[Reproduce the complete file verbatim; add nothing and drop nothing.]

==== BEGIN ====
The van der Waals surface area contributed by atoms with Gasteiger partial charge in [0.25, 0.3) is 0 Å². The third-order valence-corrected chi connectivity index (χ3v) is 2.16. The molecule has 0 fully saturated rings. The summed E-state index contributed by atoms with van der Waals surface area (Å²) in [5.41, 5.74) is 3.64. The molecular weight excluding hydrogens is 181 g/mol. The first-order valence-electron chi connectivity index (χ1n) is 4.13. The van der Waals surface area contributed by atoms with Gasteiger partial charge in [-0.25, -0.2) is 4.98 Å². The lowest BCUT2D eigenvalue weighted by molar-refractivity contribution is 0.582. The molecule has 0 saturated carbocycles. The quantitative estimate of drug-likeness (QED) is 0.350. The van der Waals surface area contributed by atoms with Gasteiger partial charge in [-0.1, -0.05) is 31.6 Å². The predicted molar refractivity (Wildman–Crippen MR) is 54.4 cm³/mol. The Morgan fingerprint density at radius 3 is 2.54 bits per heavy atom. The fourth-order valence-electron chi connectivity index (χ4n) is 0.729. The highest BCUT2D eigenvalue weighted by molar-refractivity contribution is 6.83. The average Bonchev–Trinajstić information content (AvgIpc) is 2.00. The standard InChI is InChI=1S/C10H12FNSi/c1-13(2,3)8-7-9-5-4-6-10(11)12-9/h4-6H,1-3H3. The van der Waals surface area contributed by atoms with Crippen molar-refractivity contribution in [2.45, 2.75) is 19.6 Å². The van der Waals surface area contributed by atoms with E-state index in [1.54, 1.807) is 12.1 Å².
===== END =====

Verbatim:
The van der Waals surface area contributed by atoms with Gasteiger partial charge in [0.25, 0.3) is 0 Å². The third-order valence-corrected chi connectivity index (χ3v) is 2.16. The molecule has 0 fully saturated rings. The summed E-state index contributed by atoms with van der Waals surface area (Å²) in [5.41, 5.74) is 3.64. The molecular weight excluding hydrogens is 181 g/mol. The first-order valence-electron chi connectivity index (χ1n) is 4.13. The van der Waals surface area contributed by atoms with Gasteiger partial charge in [-0.25, -0.2) is 4.98 Å². The lowest BCUT2D eigenvalue weighted by molar-refractivity contribution is 0.582. The molecule has 0 saturated carbocycles. The quantitative estimate of drug-likeness (QED) is 0.350. The van der Waals surface area contributed by atoms with Gasteiger partial charge in [-0.1, -0.05) is 31.6 Å². The predicted molar refractivity (Wildman–Crippen MR) is 54.4 cm³/mol. The Morgan fingerprint density at radius 3 is 2.54 bits per heavy atom. The fourth-order valence-electron chi connectivity index (χ4n) is 0.729. The highest BCUT2D eigenvalue weighted by molar-refractivity contribution is 6.83. The average Bonchev–Trinajstić information content (AvgIpc) is 2.00. The standard InChI is InChI=1S/C10H12FNSi/c1-13(2,3)8-7-9-5-4-6-10(11)12-9/h4-6H,1-3H3. The van der Waals surface area contributed by atoms with Crippen molar-refractivity contribution in [2.45, 2.75) is 19.6 Å². The van der Waals surface area contributed by atoms with E-state index in [1.54, 1.807) is 12.1 Å².